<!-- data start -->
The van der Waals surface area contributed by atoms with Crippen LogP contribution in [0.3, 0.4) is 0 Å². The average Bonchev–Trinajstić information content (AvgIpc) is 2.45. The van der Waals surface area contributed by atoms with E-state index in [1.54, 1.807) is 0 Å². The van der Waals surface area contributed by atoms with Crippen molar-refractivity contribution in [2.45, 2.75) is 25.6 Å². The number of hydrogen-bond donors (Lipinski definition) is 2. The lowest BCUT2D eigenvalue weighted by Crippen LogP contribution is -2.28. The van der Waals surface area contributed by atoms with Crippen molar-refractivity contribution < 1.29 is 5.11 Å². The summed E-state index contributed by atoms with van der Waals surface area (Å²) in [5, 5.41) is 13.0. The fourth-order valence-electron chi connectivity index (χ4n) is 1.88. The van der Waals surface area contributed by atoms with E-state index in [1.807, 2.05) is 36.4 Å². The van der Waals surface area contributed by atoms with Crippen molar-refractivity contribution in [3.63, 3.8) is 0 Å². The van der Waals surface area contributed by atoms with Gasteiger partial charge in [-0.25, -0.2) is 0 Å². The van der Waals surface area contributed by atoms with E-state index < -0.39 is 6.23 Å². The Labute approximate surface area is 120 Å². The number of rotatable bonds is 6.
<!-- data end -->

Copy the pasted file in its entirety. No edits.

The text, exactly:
The van der Waals surface area contributed by atoms with Crippen LogP contribution in [0.3, 0.4) is 0 Å². The average Bonchev–Trinajstić information content (AvgIpc) is 2.45. The van der Waals surface area contributed by atoms with E-state index in [1.54, 1.807) is 0 Å². The van der Waals surface area contributed by atoms with Crippen molar-refractivity contribution in [2.45, 2.75) is 25.6 Å². The number of hydrogen-bond donors (Lipinski definition) is 2. The lowest BCUT2D eigenvalue weighted by Crippen LogP contribution is -2.28. The van der Waals surface area contributed by atoms with Crippen molar-refractivity contribution < 1.29 is 5.11 Å². The summed E-state index contributed by atoms with van der Waals surface area (Å²) in [5, 5.41) is 13.0. The fourth-order valence-electron chi connectivity index (χ4n) is 1.88. The van der Waals surface area contributed by atoms with E-state index in [1.807, 2.05) is 36.4 Å². The van der Waals surface area contributed by atoms with Crippen molar-refractivity contribution in [3.63, 3.8) is 0 Å². The van der Waals surface area contributed by atoms with Gasteiger partial charge in [-0.25, -0.2) is 0 Å². The van der Waals surface area contributed by atoms with E-state index < -0.39 is 6.23 Å². The Labute approximate surface area is 120 Å². The number of rotatable bonds is 6.